* European shares extend losses
* Weak earnings, Deutsche loss, German retail sales weigh
* Euro fall tempered by dollar under pressure
By Marc Jones
LONDON, Jan 31 European shares fell for a second
straight day and the euro halted its rally as weak German retail
sales data and a $3.5 billion loss at its biggest bank added to
investors' nerves after a shock fourth quarter contraction in
the U.S. economy.
Data on Wednesday showed U.S. GDP slipped 0.1 percent,
although the Federal Reserve indicated the pullback was likely
to be brief and repeated its promise to continue supporting the
The drop in German retail sales, stagnant French consumer
spending and the huge quarterly loss at Deutsche Bank dashed
hopes of a quick rebound for European shares, which had their
biggest daily fall of the year on Wednesday after surging 3.7
percent this month.
London's FTSE 100, Paris's CAC-40 and
Frankfurt's DAX fell 0.3 to 0.9 percent on Thursday and
the MSCI world index was down 0.1 before what
was expected to be another difficult day on Wall Street.
"Perhaps the German retail sales have contributed a little
bit, but we knew that Q4 was weak, so I would it attribute it
more to earnings news," said Chris Scicluna, an economist at
Daiwa Capital Markets. "The Deutsche Bank loss does look to be
on the sizable side. There has clearly been some mismatch
between financial markets and the real economy, so that does
lend itself to a bit of a pullback."
In the currency market, the German jitters also put the euro
under pressure and halted its recent 4 percent rally.
Renewed early afternoon selling left it at $1.3555, well
short of Wednesday's 14-month high of $1.3588. The Federal
Reserve's promise of continued support was widely expected to
mitigate the fall, however, by keeping downward pressure on the
Evidence of this was seen as the dollar slipped against the
yen having hit its strongest level against the Japanese
currency since 2010 on Wednesday.
It regained some ground after a Bank of Japan deputy
governor fired the latest shot in what appears to be an
escalating currency war, with the strongest signal yet that it
will implement bold new stimulus if needed.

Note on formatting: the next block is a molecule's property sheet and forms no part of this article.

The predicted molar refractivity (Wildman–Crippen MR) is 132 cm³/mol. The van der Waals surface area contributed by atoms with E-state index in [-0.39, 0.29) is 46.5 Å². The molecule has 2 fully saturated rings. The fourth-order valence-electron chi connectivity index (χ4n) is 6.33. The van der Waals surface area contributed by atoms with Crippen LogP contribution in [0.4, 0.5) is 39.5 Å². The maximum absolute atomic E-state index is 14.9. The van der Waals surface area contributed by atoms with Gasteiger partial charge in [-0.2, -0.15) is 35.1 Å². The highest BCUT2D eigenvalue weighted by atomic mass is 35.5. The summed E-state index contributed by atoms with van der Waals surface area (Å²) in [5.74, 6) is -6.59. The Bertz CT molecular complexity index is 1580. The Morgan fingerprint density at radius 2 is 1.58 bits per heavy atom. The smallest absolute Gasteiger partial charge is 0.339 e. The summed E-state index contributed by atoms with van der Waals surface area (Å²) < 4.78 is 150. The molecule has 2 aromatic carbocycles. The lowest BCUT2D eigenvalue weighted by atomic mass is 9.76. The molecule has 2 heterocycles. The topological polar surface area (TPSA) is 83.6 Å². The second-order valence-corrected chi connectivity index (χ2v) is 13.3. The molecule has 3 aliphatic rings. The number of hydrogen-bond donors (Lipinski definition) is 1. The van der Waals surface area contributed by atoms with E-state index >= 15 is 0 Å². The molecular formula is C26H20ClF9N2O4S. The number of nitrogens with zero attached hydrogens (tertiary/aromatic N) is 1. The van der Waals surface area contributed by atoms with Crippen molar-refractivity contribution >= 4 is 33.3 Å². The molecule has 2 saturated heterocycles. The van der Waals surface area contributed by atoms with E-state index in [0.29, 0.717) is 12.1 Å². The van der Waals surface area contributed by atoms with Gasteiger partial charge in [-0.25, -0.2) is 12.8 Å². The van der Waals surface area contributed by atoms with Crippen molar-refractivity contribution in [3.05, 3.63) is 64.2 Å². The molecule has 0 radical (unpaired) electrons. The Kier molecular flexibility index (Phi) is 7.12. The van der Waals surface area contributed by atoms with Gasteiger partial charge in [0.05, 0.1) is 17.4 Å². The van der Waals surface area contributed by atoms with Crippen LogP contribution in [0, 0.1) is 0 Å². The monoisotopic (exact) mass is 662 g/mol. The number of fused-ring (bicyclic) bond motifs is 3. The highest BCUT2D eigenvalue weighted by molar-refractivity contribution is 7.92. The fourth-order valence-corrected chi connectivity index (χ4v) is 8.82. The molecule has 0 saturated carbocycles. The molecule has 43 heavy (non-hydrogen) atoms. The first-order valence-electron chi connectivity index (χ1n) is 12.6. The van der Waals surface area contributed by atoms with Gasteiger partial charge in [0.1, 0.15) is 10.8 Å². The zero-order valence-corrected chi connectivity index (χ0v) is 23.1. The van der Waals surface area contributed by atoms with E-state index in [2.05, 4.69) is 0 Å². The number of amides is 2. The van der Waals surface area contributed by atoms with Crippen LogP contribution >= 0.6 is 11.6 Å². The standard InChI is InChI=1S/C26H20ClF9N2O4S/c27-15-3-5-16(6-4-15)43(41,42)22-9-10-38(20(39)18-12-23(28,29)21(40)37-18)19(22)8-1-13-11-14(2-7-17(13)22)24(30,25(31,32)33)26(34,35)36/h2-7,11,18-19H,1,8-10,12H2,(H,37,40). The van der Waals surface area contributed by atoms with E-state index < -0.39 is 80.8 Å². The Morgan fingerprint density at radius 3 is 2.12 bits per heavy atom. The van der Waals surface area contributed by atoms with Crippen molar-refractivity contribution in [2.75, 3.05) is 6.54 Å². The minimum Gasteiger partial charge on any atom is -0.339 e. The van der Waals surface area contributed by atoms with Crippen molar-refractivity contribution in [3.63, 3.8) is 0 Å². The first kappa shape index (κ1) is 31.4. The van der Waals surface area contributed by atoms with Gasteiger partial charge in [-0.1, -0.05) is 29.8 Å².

In the United States, the number of people filing new claims
for unemployment benefits bounced off five-year lows last week,
new data showed, pointing to modest jobs growth before Friday's
more closely watched monthly payrolls report..
The U.S. earnings season is in full stride. Overall, S&P 500
fourth-quarter earnings are now forecast to have risen 3.8
percent, above the 1.9 percent predicted at the start of the
season but well below a 9.9 percent fourth-quarter average.
Facebook shares dropped 6.7 percent in premarket
trading after its growth disappointed analysts, while chip giant
Qualcomm gained 6 percent after raising its 2013
On the first big day of the European earnings season,
AstraZeneca and Royal Dutch Shell reported
respective falls of 5.1 percent and 1.8 percent. Their shares
accounted for a fifth of the 0.5 percent drop in the
pan-European FTSEurofirst 300 index.
The nervousness also pushed up Spanish and Italian
government bond yields as some investors switched from
higher-yielding debt into German Bunds.
Spanish 10-year yields rose 6 basis points on
the day to 5.29 percent, while equivalent Italian debt
rose 7 bps to 4.35 percent.
German Bund futures were half a point higher,
spurred on by the Fed's determination to maintain its policy of
stimulus for the U.S. economy and by month-end buying.
The downbeat European mood also began to creep into
commodities markets, though investors seemed broadly happy to
stick with the view that the global economy is gradually
Risky assets such as equities, commodities, and high-yield
debt have risen sharply in the past six months as growth in
emerging economies such as China's has picked up and fears of a
collapse of the euro have been calmed by the European Central
Spot gold drifted down to $1,675 an ounce, having hit
a one-week high on Wednesday, while oil prices inched
down 23 cents to just under $115 per barrel, still well above
their starting price this year of $110 a barrel.
There was no sign of weakness in growth-attuned copper
as it marched to its highest level since October.
"We are still quite confident about a Chinese copper demand
recovery in the first half, and we have seen evidence of pent-up
demand, so the downside risk is limited," said Henry Liu, head
of commodity research at Mirae Asset Securities in Hong Kong.
"But exceeding $8,500 this year might be a challenge, because
domestic inventories are quite high," he added.